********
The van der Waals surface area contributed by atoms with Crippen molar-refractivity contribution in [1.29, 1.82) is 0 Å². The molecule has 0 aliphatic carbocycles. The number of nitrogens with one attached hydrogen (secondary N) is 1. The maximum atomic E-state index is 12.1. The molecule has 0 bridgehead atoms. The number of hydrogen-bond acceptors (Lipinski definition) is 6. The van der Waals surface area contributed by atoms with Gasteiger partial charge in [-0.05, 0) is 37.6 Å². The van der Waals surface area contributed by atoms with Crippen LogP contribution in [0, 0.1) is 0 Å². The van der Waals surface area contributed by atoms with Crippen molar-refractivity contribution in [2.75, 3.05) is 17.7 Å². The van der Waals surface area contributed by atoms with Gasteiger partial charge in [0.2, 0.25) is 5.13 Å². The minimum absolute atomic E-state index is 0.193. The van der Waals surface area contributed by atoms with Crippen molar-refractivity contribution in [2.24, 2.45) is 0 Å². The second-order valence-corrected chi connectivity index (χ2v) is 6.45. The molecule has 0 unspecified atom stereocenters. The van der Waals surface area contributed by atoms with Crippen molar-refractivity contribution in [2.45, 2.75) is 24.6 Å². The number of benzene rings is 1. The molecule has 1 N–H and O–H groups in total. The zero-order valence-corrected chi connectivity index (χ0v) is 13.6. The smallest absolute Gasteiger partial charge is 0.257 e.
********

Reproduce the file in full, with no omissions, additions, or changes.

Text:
The van der Waals surface area contributed by atoms with Crippen molar-refractivity contribution in [1.29, 1.82) is 0 Å². The molecule has 0 aliphatic carbocycles. The number of nitrogens with one attached hydrogen (secondary N) is 1. The maximum atomic E-state index is 12.1. The molecule has 0 bridgehead atoms. The number of hydrogen-bond acceptors (Lipinski definition) is 6. The van der Waals surface area contributed by atoms with Gasteiger partial charge in [-0.05, 0) is 37.6 Å². The van der Waals surface area contributed by atoms with Crippen LogP contribution in [0, 0.1) is 0 Å². The van der Waals surface area contributed by atoms with Crippen molar-refractivity contribution in [2.75, 3.05) is 17.7 Å². The van der Waals surface area contributed by atoms with Gasteiger partial charge in [0.2, 0.25) is 5.13 Å². The minimum absolute atomic E-state index is 0.193. The van der Waals surface area contributed by atoms with Crippen molar-refractivity contribution in [2.24, 2.45) is 0 Å². The second-order valence-corrected chi connectivity index (χ2v) is 6.45. The molecule has 0 unspecified atom stereocenters. The van der Waals surface area contributed by atoms with Crippen molar-refractivity contribution in [2.45, 2.75) is 24.6 Å². The number of benzene rings is 1. The molecule has 1 N–H and O–H groups in total. The zero-order valence-corrected chi connectivity index (χ0v) is 13.6. The smallest absolute Gasteiger partial charge is 0.257 e.